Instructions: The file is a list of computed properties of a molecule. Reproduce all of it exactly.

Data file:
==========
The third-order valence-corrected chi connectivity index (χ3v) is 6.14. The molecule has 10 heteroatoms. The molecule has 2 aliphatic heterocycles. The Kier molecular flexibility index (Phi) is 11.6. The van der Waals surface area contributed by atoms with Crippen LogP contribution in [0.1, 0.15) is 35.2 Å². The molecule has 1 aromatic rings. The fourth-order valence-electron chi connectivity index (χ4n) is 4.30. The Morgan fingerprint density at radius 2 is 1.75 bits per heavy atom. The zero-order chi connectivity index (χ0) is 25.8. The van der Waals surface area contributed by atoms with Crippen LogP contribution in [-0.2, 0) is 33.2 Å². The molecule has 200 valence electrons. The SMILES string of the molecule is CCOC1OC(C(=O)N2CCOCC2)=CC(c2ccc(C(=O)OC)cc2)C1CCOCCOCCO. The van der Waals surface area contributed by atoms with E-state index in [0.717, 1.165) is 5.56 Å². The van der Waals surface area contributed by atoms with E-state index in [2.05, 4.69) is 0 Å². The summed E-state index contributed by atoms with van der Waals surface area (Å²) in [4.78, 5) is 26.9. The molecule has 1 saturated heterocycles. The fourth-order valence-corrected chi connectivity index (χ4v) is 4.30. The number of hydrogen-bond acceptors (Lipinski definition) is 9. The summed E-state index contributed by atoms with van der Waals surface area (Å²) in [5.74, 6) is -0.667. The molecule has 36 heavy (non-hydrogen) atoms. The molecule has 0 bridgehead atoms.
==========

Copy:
The third-order valence-corrected chi connectivity index (χ3v) is 6.14. The molecule has 10 heteroatoms. The molecule has 2 aliphatic heterocycles. The Kier molecular flexibility index (Phi) is 11.6. The van der Waals surface area contributed by atoms with Crippen LogP contribution in [0.1, 0.15) is 35.2 Å². The molecule has 1 aromatic rings. The fourth-order valence-electron chi connectivity index (χ4n) is 4.30. The Morgan fingerprint density at radius 2 is 1.75 bits per heavy atom. The zero-order chi connectivity index (χ0) is 25.8. The van der Waals surface area contributed by atoms with Crippen LogP contribution in [-0.2, 0) is 33.2 Å². The molecule has 200 valence electrons. The SMILES string of the molecule is CCOC1OC(C(=O)N2CCOCC2)=CC(c2ccc(C(=O)OC)cc2)C1CCOCCOCCO. The van der Waals surface area contributed by atoms with E-state index in [0.717, 1.165) is 5.56 Å². The van der Waals surface area contributed by atoms with E-state index in [2.05, 4.69) is 0 Å². The summed E-state index contributed by atoms with van der Waals surface area (Å²) in [4.78, 5) is 26.9. The molecule has 1 saturated heterocycles. The fourth-order valence-corrected chi connectivity index (χ4v) is 4.30. The number of hydrogen-bond acceptors (Lipinski definition) is 9. The summed E-state index contributed by atoms with van der Waals surface area (Å²) in [5.74, 6) is -0.667. The molecule has 36 heavy (non-hydrogen) atoms. The molecule has 0 bridgehead atoms.